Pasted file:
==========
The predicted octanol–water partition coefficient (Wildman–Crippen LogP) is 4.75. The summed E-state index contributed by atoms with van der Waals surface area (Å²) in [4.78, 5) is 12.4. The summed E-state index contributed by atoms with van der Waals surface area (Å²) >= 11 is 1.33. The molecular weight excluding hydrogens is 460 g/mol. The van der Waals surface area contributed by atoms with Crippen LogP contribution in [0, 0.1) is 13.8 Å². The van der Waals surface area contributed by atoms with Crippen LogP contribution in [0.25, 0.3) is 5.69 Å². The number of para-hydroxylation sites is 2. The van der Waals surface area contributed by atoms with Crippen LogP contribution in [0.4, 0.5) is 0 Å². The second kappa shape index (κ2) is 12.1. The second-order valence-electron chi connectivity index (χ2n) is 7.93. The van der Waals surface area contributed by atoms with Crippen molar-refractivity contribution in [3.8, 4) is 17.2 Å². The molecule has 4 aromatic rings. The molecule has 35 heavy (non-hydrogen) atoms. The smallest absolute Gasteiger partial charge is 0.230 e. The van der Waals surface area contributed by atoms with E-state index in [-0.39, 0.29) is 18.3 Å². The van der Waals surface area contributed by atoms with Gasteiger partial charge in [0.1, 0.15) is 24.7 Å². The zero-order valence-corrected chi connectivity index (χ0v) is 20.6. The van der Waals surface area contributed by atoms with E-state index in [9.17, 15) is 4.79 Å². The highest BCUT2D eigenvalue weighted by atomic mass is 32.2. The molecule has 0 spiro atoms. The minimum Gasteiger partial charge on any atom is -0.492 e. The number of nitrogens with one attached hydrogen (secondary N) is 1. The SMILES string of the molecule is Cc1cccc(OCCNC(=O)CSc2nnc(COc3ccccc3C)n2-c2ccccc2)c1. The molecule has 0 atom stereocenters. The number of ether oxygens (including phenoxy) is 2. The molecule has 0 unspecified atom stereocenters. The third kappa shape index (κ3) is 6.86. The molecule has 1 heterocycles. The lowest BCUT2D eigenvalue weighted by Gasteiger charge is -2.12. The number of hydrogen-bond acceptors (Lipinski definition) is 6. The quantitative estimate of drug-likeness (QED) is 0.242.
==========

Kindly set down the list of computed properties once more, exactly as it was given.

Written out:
The predicted octanol–water partition coefficient (Wildman–Crippen LogP) is 4.75. The summed E-state index contributed by atoms with van der Waals surface area (Å²) in [4.78, 5) is 12.4. The summed E-state index contributed by atoms with van der Waals surface area (Å²) >= 11 is 1.33. The molecular weight excluding hydrogens is 460 g/mol. The van der Waals surface area contributed by atoms with Crippen LogP contribution in [0, 0.1) is 13.8 Å². The van der Waals surface area contributed by atoms with Crippen LogP contribution in [0.25, 0.3) is 5.69 Å². The number of para-hydroxylation sites is 2. The van der Waals surface area contributed by atoms with Crippen LogP contribution in [0.4, 0.5) is 0 Å². The second kappa shape index (κ2) is 12.1. The second-order valence-electron chi connectivity index (χ2n) is 7.93. The van der Waals surface area contributed by atoms with Crippen molar-refractivity contribution in [3.8, 4) is 17.2 Å². The molecule has 4 aromatic rings. The molecule has 35 heavy (non-hydrogen) atoms. The smallest absolute Gasteiger partial charge is 0.230 e. The van der Waals surface area contributed by atoms with E-state index in [-0.39, 0.29) is 18.3 Å². The van der Waals surface area contributed by atoms with Gasteiger partial charge in [0.1, 0.15) is 24.7 Å². The zero-order valence-corrected chi connectivity index (χ0v) is 20.6. The van der Waals surface area contributed by atoms with E-state index in [9.17, 15) is 4.79 Å². The highest BCUT2D eigenvalue weighted by atomic mass is 32.2. The molecule has 0 spiro atoms. The minimum Gasteiger partial charge on any atom is -0.492 e. The number of nitrogens with one attached hydrogen (secondary N) is 1. The SMILES string of the molecule is Cc1cccc(OCCNC(=O)CSc2nnc(COc3ccccc3C)n2-c2ccccc2)c1. The molecule has 0 atom stereocenters. The number of ether oxygens (including phenoxy) is 2. The molecule has 0 unspecified atom stereocenters. The third kappa shape index (κ3) is 6.86. The molecule has 1 heterocycles. The lowest BCUT2D eigenvalue weighted by Gasteiger charge is -2.12. The number of hydrogen-bond acceptors (Lipinski definition) is 6. The quantitative estimate of drug-likeness (QED) is 0.242.